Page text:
I reason about it this way, I observe that natural systems seek the lowest possible energy state. Selection forces on systems like these select for the most gain with the smallest investment in energy, which is an analog for lowest possible energy state. The rationale for this force on selection is that an organism is more successful the more food it gets vs the energy it expends to get the food. So any small change that increases net food energy returned contributes to the success of the organism, and an organism that is fed, reproduces to the next generation.
Is it optimal for all possible cases? We can't say, just like a rock rolling into a gully has achieved the lowest potential energy it can when considered as a section of terrain it sits in, may not have the lowest energy possible when you consider the whole planet. So for the carpenter ants, which have a worst case generation length of roughly 15 years  over a million years you have at least 67 thousand generations in which to find the lowest energy solution. So for the food gathering problem I would expect its pretty close to optimal.
For any living system that has had sufficient time to adapt to its environment, it can generally be assumed that the system has reached (or nearly reached) a local optimum for that environment, for the same reason that if you let a marble roll around on a surface for a long enough time, you can generally assume that it will come to rest at a local minimum. Of course, just as the local minimum of the marble is defined by the surface, the local optimum in the evolution of a trait is defined relative to the current environment. If the environment is rapidly changing, then you cannot assume near-optimality, just like you cannot assume the marble will come to rest on a constantly undulating surface.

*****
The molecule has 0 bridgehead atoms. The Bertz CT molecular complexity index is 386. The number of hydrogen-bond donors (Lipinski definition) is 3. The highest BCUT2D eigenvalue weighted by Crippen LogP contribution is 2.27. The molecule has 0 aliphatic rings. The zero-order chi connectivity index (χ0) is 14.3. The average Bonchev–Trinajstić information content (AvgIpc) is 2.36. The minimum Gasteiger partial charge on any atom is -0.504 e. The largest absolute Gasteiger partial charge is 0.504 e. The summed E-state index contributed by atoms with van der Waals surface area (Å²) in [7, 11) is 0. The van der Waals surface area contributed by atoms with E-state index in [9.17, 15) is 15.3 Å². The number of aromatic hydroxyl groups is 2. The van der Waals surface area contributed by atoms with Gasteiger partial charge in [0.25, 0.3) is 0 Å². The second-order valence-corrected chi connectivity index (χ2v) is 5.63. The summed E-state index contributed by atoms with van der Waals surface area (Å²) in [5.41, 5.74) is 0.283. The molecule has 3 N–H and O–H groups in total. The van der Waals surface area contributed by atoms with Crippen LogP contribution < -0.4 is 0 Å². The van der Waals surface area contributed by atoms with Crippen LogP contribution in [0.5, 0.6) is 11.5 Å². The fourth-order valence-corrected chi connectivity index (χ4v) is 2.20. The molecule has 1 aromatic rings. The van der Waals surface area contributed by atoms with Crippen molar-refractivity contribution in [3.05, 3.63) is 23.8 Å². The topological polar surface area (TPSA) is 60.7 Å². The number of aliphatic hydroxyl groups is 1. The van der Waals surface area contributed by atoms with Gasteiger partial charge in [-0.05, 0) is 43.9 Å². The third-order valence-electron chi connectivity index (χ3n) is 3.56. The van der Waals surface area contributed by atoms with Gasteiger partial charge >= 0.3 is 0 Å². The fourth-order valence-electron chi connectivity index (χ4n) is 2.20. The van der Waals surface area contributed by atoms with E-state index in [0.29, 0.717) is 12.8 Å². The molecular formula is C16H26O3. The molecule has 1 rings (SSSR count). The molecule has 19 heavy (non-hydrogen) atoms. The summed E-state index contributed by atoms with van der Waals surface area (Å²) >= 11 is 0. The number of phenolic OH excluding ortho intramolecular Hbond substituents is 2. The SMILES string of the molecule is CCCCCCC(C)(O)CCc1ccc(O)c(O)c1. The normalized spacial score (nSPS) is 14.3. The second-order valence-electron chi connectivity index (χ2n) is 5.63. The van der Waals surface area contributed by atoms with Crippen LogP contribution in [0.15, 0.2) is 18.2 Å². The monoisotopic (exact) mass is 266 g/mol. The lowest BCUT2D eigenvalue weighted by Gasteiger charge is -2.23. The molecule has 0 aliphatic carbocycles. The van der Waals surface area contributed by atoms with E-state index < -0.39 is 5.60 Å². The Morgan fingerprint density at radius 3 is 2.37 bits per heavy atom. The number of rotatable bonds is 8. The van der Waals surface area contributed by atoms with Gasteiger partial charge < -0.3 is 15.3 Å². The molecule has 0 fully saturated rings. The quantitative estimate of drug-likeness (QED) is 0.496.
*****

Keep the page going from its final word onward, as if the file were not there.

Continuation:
> For any living system that has had sufficient time to adapt to its environment, it can generally be assumed that the system has reached a local optimum for that environment
Really? Think about humans, in our current environment, can you not think of any adaptations to our bodies that would improve us as a species? If in 100 million years our environment doesn't change at all (hypothetical) will we not evolve any more?
It has been known for a while that ants have algorithms - although the similarity to TCP is a new interpretation. From an article in Edge :
Ants have algorithms. If you think about an ant colony, it's a computing device; there's some wonderful work by Jean-Louis Deneubourg in Brussels and his collaborators that really started this field in a way with Ilya Prigogine and later on Jean Louis Deneubourg looking at the ways in which social insect colonies can interact. One example would be—it sounds trivial, but if you think about it, it is quite difficult—how can a colony decide between two food sources, one of which is slightly closer than the other? Do they have to measure this? Do they have to perform these computations?